Four Mt. Fuji climbers die before trails open

Authorities in Japan have warned people not to go up Mount Fuji before it's safe to do so. They've seen four climbers die at a time when the trails are still closed to hikers.

Police responded to a call on Sunday morning from a Tokyo resident who couldn't get in touch with her 53-year-old husband after he went to climb Mount Fuji.

Police went to look for him and found three people in a state of cardiac arrest near the crater on the south side of the peak.

The climbers were found separately at different locations. Police are working to identify them and determine how they died.

On the north side, a 38-year-old man collapsed and fell unconscious on Wednesday. He was taken to a hospital and confirmed dead there.

The three trails from Shizuoka Prefecture and one from Yamanashi Prefecture don't open for the season until July. But that doesn't stop some people from going up the mountain.

Takekawa Shunji, a mountain guide at home and abroad, explained the challenges in climbing Mount Fuji.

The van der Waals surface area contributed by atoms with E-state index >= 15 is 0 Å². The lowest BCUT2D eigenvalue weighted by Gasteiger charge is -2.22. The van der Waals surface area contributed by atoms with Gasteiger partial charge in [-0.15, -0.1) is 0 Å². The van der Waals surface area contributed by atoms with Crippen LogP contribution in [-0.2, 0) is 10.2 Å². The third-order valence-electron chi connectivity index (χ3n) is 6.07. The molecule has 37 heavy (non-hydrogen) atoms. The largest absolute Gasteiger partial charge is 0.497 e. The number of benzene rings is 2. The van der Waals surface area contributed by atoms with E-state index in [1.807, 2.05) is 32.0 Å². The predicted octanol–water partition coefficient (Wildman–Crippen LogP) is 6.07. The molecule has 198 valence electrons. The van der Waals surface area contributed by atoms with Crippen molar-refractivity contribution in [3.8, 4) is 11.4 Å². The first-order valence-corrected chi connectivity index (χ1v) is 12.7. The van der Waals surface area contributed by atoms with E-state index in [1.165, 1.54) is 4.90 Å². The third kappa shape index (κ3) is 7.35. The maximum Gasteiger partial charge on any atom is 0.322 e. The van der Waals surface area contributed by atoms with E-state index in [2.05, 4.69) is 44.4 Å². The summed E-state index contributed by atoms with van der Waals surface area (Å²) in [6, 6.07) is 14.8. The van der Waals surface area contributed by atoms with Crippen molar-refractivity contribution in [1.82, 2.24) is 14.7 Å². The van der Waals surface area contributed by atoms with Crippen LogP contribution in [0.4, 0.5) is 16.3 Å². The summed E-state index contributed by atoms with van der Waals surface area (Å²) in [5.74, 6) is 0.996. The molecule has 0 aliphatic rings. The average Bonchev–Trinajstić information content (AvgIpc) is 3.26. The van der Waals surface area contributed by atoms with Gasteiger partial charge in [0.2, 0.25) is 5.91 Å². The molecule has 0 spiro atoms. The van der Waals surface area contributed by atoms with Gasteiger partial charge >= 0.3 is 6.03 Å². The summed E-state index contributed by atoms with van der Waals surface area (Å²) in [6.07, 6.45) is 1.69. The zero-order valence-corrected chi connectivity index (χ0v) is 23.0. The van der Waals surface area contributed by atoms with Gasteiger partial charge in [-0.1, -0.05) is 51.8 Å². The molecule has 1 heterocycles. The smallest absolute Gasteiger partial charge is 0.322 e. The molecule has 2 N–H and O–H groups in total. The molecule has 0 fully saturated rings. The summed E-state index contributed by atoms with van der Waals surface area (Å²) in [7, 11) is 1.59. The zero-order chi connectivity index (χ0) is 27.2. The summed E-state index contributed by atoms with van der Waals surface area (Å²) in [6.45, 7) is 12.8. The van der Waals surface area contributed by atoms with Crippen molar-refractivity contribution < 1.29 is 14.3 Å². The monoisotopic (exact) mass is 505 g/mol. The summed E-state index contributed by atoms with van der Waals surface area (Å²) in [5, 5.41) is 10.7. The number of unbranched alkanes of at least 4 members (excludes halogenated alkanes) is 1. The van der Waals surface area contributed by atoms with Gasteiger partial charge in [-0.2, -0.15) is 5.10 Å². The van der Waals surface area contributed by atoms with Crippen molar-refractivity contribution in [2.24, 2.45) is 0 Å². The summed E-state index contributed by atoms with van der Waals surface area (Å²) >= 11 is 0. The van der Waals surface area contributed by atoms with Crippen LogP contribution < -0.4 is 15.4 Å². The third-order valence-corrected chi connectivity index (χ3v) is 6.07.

He said: "Mount Fuji in winter is classified as one of the toughest mountains for winter climbing in Japan. Conditions are so severe that people with just some experience with ordinary mountains in winter can't deal with it. It still has some snow in June, so a climber must know that conditions won't be different to those of winter."

Overnight lows at the peak at this time of year dip below freezing some days and patches of snow remain.

Shizuoka officials check and repair their climbing trails before the season opens. But proper maintenance work can't be done when the trails are closed. Many lodges are shut, as are aid stations.

Officials point out that climbing the trails out of season is dangerous. They are urging people not to try it.